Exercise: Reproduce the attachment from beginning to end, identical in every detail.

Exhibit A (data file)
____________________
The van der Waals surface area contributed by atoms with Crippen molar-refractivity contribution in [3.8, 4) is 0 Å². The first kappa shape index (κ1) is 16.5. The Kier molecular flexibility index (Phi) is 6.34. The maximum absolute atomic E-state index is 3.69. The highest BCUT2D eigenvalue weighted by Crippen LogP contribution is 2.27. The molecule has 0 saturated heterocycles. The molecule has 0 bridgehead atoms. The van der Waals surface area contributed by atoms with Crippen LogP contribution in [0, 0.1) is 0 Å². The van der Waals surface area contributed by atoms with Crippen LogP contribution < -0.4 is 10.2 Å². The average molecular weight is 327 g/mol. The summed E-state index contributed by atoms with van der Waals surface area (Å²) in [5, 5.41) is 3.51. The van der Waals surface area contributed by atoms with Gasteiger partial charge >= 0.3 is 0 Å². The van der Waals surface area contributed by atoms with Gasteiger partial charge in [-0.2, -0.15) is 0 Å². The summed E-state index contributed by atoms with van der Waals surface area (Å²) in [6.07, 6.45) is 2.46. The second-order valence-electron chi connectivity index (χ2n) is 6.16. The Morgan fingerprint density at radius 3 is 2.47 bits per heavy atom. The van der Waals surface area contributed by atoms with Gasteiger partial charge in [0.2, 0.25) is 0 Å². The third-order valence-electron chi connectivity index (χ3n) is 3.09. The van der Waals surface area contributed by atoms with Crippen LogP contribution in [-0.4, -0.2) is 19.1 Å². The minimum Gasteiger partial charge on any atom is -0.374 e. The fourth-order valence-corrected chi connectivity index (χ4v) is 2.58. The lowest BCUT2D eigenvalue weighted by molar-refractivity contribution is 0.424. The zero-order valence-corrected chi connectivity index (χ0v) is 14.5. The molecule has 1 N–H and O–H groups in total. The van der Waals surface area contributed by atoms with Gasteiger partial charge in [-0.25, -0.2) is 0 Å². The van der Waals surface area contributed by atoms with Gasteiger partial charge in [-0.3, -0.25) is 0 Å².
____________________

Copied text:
The van der Waals surface area contributed by atoms with Crippen molar-refractivity contribution in [3.8, 4) is 0 Å². The first kappa shape index (κ1) is 16.5. The Kier molecular flexibility index (Phi) is 6.34. The maximum absolute atomic E-state index is 3.69. The highest BCUT2D eigenvalue weighted by Crippen LogP contribution is 2.27. The molecule has 0 saturated heterocycles. The molecule has 0 bridgehead atoms. The van der Waals surface area contributed by atoms with Crippen LogP contribution in [0, 0.1) is 0 Å². The van der Waals surface area contributed by atoms with Crippen LogP contribution < -0.4 is 10.2 Å². The average molecular weight is 327 g/mol. The summed E-state index contributed by atoms with van der Waals surface area (Å²) in [5, 5.41) is 3.51. The van der Waals surface area contributed by atoms with Gasteiger partial charge >= 0.3 is 0 Å². The van der Waals surface area contributed by atoms with Gasteiger partial charge in [-0.2, -0.15) is 0 Å². The summed E-state index contributed by atoms with van der Waals surface area (Å²) in [6.07, 6.45) is 2.46. The second-order valence-electron chi connectivity index (χ2n) is 6.16. The Morgan fingerprint density at radius 3 is 2.47 bits per heavy atom. The van der Waals surface area contributed by atoms with Gasteiger partial charge in [0.2, 0.25) is 0 Å². The third-order valence-electron chi connectivity index (χ3n) is 3.09. The van der Waals surface area contributed by atoms with Crippen LogP contribution in [-0.4, -0.2) is 19.1 Å². The minimum Gasteiger partial charge on any atom is -0.374 e. The fourth-order valence-corrected chi connectivity index (χ4v) is 2.58. The lowest BCUT2D eigenvalue weighted by molar-refractivity contribution is 0.424. The zero-order valence-corrected chi connectivity index (χ0v) is 14.5. The molecule has 1 N–H and O–H groups in total. The van der Waals surface area contributed by atoms with Gasteiger partial charge in [-0.25, -0.2) is 0 Å². The van der Waals surface area contributed by atoms with Gasteiger partial charge in [-0.3, -0.25) is 0 Å².